Fri 22 Nov 2019, 10 am – 2.30 pm
We are pleased to announce the next edition of our Art Work series. Art Work is aimed at students considering a future in art and design. How do you know you want to be an artist? What is the best way to talk about yourself and your work?
What does it mean to write about images in art? We are surrounded and often bombarded by visual images. Our ability to make sense of them, to read between the lines of imagery and to ‘translate’ images into words, has never been more pressing. Writing about art can feel like an intimidating prospect. So much of what we read on gallery walls, on artist’s websites and in exhibition catalogues almost feels like a different language full of complicated ideas and art world jargon.
This workshop is designed to give an insight into what the work of writing about art involves. Through word play, hands-on experimentation and lively discussion, we’ll discover why writing about art is so important, how to get your writing off the ground and how you can develop and use these invaluable skills. The workshop will be led by writer and translator, Lizzie Lloyd.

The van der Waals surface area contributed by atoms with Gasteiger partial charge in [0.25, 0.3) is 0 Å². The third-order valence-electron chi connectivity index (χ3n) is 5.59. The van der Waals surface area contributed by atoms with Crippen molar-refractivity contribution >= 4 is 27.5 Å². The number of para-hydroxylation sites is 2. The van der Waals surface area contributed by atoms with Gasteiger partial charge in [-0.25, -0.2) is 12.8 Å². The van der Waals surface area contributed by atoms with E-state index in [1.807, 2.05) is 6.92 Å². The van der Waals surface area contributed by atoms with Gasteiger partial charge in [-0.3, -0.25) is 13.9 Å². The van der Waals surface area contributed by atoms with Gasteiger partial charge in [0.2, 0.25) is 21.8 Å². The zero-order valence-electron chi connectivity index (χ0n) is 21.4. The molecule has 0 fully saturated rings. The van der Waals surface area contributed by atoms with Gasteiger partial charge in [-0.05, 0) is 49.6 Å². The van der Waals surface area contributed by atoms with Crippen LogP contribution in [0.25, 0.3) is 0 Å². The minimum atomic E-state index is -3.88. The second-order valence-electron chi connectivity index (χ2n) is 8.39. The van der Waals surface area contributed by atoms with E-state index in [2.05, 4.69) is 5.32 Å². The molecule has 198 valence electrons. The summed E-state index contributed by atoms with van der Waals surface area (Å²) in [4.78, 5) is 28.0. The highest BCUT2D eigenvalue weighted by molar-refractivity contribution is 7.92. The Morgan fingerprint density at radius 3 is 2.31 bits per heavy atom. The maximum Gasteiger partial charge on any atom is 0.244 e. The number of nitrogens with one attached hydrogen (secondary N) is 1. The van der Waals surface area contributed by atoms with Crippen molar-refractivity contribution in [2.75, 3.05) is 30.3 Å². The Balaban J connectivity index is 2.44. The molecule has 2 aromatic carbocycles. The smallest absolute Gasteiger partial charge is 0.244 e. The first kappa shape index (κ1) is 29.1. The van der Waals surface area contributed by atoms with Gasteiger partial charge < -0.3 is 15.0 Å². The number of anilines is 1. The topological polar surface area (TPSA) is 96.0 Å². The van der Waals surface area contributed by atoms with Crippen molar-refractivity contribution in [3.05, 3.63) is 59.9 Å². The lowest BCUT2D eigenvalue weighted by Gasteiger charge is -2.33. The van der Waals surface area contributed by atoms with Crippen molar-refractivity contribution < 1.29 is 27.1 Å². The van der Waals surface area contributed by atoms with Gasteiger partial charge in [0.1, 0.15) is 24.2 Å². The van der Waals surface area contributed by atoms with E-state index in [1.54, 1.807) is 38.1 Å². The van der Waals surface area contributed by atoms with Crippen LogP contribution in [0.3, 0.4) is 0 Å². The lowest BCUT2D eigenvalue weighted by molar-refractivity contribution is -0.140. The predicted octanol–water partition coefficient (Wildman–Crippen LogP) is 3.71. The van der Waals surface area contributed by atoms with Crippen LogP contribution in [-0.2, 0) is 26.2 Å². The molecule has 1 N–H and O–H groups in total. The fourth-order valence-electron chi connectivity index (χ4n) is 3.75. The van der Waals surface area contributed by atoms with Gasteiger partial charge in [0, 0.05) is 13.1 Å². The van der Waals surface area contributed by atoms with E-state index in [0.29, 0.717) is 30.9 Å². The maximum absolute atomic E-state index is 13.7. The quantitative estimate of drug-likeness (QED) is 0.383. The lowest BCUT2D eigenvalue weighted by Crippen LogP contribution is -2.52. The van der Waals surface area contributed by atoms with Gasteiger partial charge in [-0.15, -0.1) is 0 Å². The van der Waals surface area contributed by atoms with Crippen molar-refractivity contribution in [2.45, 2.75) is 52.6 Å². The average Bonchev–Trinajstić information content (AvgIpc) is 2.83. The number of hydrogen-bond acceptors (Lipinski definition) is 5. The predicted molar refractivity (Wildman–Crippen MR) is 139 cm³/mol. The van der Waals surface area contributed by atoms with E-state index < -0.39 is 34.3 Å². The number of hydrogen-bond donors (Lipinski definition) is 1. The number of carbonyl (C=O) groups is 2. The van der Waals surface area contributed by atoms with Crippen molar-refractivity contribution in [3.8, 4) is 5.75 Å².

Students must bring in one meaningful object to the session and something to write with.
Art Work: Why Write About Art? takes place over two sessions on Friday 22 November, 10 am – 12 pm and 12.30 pm – 2.30 pm.
Art Work workshops are for 6th form and FE students. Schools and colleges can make group bookings for up to 10 students and individual bookings are welcome.
To make a booking please contact the education team on 01749 814 060 or email@example.com.
Lizzie Lloyd is a writer and translator, and lectures in Fine Art and Art / Visual Culture at the University of the West of England. Her writing is included in multiple exhibition catalogues appearing alongside shows in Exeter Phoenix, Hestercombe Gallery, UH Gallery, and Bridport Museum. Lloyd contributes to a range of magazines and journals including Art Monthly, Art Review, and artnet among many others. She was writer-in-residence at Arnolfini Gallery in 2016 and in Plymouth in 2017. Her doctoral thesis entitled ‘Art Writing and Subjectivity: Towards a Poetic Art History’ was completed in 2018 at the University of Bristol.